Sunday, September 28, 2008


My favourite discoveries/exercises on this learning journey was getting to know Flickr, libraries using RSS and finding about e-books, and how to access them.
What I enjoyed the most from this learning journey was playing with the image generator, and finding out about how libraries are using social networks to approach their patrons. It was interesting to see the different opinions people had about this.

This programme has assisted my lifelong learning goals as now I want to try out new things in my life that I have not tried before. For example, out of the 23 exercises, except for 2-3 exercises, all of the rest were new stuff for me- I had never heard about them, and I have never tried to find out about them.
But through this journey that I took, I now know much more about web 2.0, and how efficient theses applications/web sites can be for the librarians.

Overall, I thought this whole programme was very good however there were a couple of exercise (such as podcasts) that took me a long time to figure out how to access the things that I needed to, in order to complete the exercise.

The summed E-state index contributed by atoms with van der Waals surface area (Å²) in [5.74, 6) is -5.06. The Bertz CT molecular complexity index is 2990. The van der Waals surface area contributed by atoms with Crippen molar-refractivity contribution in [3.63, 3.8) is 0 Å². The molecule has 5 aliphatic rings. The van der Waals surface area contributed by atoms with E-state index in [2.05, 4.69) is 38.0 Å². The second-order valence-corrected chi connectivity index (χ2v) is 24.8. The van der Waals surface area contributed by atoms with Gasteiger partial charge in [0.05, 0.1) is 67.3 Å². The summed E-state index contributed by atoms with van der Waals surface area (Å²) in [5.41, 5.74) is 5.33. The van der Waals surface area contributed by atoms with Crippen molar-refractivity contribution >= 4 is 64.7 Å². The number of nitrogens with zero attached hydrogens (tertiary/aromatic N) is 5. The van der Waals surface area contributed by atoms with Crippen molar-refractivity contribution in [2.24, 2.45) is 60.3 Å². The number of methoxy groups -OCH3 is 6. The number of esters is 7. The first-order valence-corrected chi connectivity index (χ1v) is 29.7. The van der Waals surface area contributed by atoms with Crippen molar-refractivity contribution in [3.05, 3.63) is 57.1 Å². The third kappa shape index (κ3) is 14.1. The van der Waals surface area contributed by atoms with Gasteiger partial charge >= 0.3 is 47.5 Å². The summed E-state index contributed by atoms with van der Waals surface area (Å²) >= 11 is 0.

However, I thought this was okay, because it was like a challenge for me to independently find out use these sites.
What I found really struggling was trying to finish the exercise on time, on my own ( I didn't want help unless I REALLY needed it).
I managed to complete all of them by myself, and on time -which I am so proud of :)

Anyway, I think this journey was really useful- I gained a lot of information about web 2.0 and how libraries can relate to them, and I now think that I am capable of using them within the library to help patrons.

THANK YOU VERY MUCH for organising such a wonderful learning journey!

Library and Social networks

I think it is a fantastic idea that libraries have started to use social networking services to reach patrons (mostly teens).